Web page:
Friday, 18 February 2011
How To Stop Forklifts Being Lifted! The Genius Of Geo-Fencing
An important recent development has been the addition of 'geo-fencing' to our vehicle tracking equipment.
Geo-fencing very simply allows users to set the geographical parameters within which a vehicle or piece of equipment should be operating. On the one hand it can show that vehicles have reached designated delivery locations. On the other hand, it can reveal that a vehicle or piece of equipment has strayed out of a designated zone, ensuring the fleet manager knows about it immediately.
At iBox technology we've seen this technology applied in a variety of ways. In the haulage and logistics business, for instance, it allows transport companies to detect - and if necessary, prove - that a delivery has arrived at the correct destination.
One example of the usefulness of this came when a delivery firm was charged a heavy penalty by a major supermarket chain for not having delivered a consignment on time. After talking to its driver, the delivery firm challenged this. They argued that he had been on the supermarket's premises, but had been held back from emptying his load by the warehouse manager's decision to give another, later delivery priority because of its perishable load. They were able to prove the driver was on the premises by showing them the geo-fencing data which showed that the lorry had arrived ahead of rather than behind schedule. The penalty was refunded.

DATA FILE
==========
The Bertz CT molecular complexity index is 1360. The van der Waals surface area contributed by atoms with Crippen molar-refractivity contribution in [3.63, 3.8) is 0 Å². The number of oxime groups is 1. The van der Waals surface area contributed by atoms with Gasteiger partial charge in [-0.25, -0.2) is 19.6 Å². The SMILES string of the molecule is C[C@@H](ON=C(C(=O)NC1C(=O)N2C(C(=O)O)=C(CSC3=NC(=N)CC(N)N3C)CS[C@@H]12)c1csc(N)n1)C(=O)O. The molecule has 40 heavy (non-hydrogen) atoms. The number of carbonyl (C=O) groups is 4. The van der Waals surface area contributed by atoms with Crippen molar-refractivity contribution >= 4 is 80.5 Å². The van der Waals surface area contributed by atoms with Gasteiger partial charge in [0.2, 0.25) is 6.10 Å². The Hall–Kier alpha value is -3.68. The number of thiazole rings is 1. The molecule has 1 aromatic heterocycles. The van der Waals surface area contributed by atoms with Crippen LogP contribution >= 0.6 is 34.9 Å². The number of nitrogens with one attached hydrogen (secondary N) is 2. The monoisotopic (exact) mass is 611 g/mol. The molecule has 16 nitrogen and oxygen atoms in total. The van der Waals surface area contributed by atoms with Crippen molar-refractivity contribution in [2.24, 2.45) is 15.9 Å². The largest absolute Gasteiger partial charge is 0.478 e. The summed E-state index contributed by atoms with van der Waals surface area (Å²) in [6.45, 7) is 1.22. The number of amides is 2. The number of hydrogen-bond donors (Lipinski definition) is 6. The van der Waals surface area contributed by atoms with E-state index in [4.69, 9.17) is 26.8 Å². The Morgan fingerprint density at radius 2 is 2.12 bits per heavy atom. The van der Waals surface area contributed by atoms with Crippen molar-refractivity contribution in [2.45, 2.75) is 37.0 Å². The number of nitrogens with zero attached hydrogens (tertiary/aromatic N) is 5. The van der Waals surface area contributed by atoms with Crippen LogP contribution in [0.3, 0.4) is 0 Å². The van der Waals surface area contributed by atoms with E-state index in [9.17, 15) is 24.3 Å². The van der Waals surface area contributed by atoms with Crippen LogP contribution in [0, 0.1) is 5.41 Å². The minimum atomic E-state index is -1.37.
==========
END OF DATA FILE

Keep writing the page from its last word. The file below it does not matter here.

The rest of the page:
Another example came when we fitted geo-fencing to a fleet of forklifts being operated by a warehouse company on a large, industrial estate. They had suffered a series of disappearances of their forklifts. One or two had been stolen and subsequently recovered. But others had simply gone astray. Within a week of having our geo-fencing equipment fitted, the company had discovered the cause of these mysterious disappearances.
They found that workers were using the forklifts to travel around the estate, far from where they should have been working. The new geo-fencing kept showing them leaving the designated operation zones, often to do 'private work' or even make social calls. Workers were often simply abandoning the forklift trucks at the end of the working day.
When they discovered this practice they launched a search of the industrial estate and quickly found the remaining 'lost' forklifts. Needless to say they didn't go missing in that way again - and staff didn't go wandering from their workplace as much either.